Altura Credit Union recently revamped its online banking, bill pay and mobile banking platforms – and in the process it had to determine when and how to notify members of the coming disruption, and then how to handle the inevitable complaints.
The $1.2 billion CU, headquartered in Riverside, Calif., gave Credit Union Journal an exclusive look behind the curtain of what goes into such a massive undertaking.
Telling members their access to online bill pay would be shut down for two whole days – an eternity in this age of instant gratification – was a tricky task. Then came an influx of telephone calls during and after the transition from people who wanted to vent or needed assistance with the new interface, or both.
Sevan Yakinian, vice president, member services, who led the conversion team, said Altura members “use mobile and online banking 10 times more often than our branches, so it made sense for us to devote resources to these upgrades.” He said the twin goals of the change were to make the platforms more secure, and to expand functionality to give members more self-service and other tools.
More than 70 percent of Altura’s digital banking members are mobile users, adding to the complexity and the importance of the upgrade. Yakinian said Altura’s previous digital banking systems were from two different vendors, the CU’s online banking app needed more security and functionality, and there was “little consistency” between the platforms.
“The mobile app look was dated and was clunky to use. Members told us we were behind the times,” he said. “We were looking to create a big win for our members. It was not just about a conversion of our existing services, but also laying the groundwork for what we can offer going forward. We want this to be dynamic and to keep pace with member expectations.”
Planning started 1 year in advance
The request-for-proposal process started almost a full year before the CU’s go-live date, which was scheduled for October 2017. Yakinian told CUJ the “nitty gritty planning” started in April 2017. The credit union assigned an internal project manager and selected Alkami Technologies, a company based in Plano, Texas, that specializes in digital banking solutions.
“Our decision to use Alkami was about more than just this conversion,” Yakinian said. “This company is agile and wants to push the needle.”
The date of the conversion was not decided lightly, Yakinian explained. The conversion team worked from the assumption that it would be best not to shut down bill pay right before or after a holiday.
“We tried to find the least-impactful day for the membership,” he said. “There are a lot of little projects that spring out of something like this.”
Deciding how early to start notification of the upcoming shutdown, as well as exactly how and when to send such notices, was another big consideration.
“We did not want the message to get lost by doing it months in advance,” Yakinian recalled. “But once we started notifications we really hit them hard – almost annoyingly so.”
In August 2017, approximately 35 days prior to going live, the notification process began in earnest. Altura used everything from its social media channels to its telephone hold music to inform members bill pay was going to be shut down.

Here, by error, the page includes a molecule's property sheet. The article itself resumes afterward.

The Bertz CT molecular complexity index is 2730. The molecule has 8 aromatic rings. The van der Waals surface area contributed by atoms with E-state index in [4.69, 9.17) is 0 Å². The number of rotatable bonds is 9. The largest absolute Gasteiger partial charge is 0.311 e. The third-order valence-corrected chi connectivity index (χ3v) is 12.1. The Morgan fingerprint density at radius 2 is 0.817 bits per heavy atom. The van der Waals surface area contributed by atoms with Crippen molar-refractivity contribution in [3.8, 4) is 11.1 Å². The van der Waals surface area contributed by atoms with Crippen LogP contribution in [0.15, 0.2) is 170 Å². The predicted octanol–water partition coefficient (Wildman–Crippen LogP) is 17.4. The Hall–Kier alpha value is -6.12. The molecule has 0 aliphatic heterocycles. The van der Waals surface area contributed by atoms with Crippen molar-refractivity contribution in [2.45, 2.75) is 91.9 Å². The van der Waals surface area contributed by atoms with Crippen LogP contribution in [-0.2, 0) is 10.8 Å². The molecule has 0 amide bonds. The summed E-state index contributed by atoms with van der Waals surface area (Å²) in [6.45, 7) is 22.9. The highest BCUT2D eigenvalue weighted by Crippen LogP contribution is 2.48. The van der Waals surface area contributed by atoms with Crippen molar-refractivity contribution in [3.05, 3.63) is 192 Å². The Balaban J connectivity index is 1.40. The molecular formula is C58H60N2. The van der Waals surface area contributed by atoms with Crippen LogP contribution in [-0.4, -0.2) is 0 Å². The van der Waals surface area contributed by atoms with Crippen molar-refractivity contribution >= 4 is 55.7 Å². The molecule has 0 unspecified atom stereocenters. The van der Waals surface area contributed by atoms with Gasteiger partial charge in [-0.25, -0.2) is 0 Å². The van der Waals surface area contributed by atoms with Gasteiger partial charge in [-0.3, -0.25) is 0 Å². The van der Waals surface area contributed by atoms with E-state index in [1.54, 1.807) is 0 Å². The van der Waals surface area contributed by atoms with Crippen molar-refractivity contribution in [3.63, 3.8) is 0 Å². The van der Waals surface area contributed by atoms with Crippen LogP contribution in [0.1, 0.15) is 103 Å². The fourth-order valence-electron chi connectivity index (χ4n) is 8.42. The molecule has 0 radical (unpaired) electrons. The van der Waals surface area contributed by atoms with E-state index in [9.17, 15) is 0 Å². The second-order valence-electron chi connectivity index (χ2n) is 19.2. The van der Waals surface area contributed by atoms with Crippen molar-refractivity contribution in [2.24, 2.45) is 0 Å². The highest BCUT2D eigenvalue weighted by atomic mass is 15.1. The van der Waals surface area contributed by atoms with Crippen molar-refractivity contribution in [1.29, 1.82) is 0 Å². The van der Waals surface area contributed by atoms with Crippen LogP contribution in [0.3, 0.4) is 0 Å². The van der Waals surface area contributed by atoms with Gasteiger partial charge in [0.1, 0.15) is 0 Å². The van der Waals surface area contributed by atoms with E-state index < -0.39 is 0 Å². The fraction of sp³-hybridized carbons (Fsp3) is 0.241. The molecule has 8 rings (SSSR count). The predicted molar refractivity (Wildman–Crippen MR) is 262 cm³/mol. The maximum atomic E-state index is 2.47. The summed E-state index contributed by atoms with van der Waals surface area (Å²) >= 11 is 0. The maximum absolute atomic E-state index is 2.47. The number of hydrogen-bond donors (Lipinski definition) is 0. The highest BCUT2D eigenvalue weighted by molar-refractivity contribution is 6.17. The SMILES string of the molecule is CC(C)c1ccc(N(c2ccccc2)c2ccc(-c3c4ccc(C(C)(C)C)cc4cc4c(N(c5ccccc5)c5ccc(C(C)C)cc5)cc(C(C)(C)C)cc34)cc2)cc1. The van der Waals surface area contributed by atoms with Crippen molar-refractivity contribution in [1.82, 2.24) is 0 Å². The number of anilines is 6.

“We used anything we could to let people know it was coming,” Yakinian said. “We started with teasers on our website. About two weeks prior to shutdown we began with emails. We were messaging every third day, ‘This is a reminder, schedule your payments in advance.’ Of course, that is only as good as the email address we have on file.”
The longest shutdown happened to brand new users. For two weeks before go-live, starting Sept. 23, Altura did not allow new enrollees on bill pay. For existing bill pay users the shutdown was 2 days that they could not access the system. Oct. 3 was go-live day, meaning members could not access the system on Oct. 2. Yakinian said payments that were set up in advance were handled as scheduled.
New features, functions
After the conversion, Altura’s online banking and mobile banking systems have the same look, and both have added features and functions.
“We gave members more self-service tools and the ability to securely message us interactively from within the app instead of sending us an email. In this way, member services staff can assist members in real time,” Yakinian noted.
The more secure mobile app now allows members to make electronic transfers to other financial institutions and view statements. Another new feature supports users in setting specific savings goals. Members can upload a photo tied to the goal and the app will send regular reminders to keep them on track.
In addition, both the online and mobile platforms now offer financial news, financial tips and Altura news. “This is an effective way for us to communicate important information to our members,” said Yakinian. “Mobile users tend to use the desktop platform infrequently, and some online users bookmark the login page and never see the rest of our website. This feature lets our members see what Altura is doing in the community while also offering tips for financial success.”
The prior mobile banking platform had minimum requirements that still were usable by older phones. After the conversion, members using some older phones could not download the new app. Yakinian said this was especially true of Android phones.
“We had not updated our mobile app in five years. We did not have thumbprint verification. There were vulnerabilities. We wanted to move to a dynamic platform, but we did not think about the impact on older phones. We had to have a conversation with those members and explain the change we made was an upgrade that was due to security.”
Several members left comments on the App Store. Yakinian said the transition team homed in on those app reviews.
“We did a really good job of being responsive to those. We tried to be human, not robotic, and try to help the members. Some people just needed to download the app. We had 16 total reviews before we converted. Three days later, we had more than 150 comments.”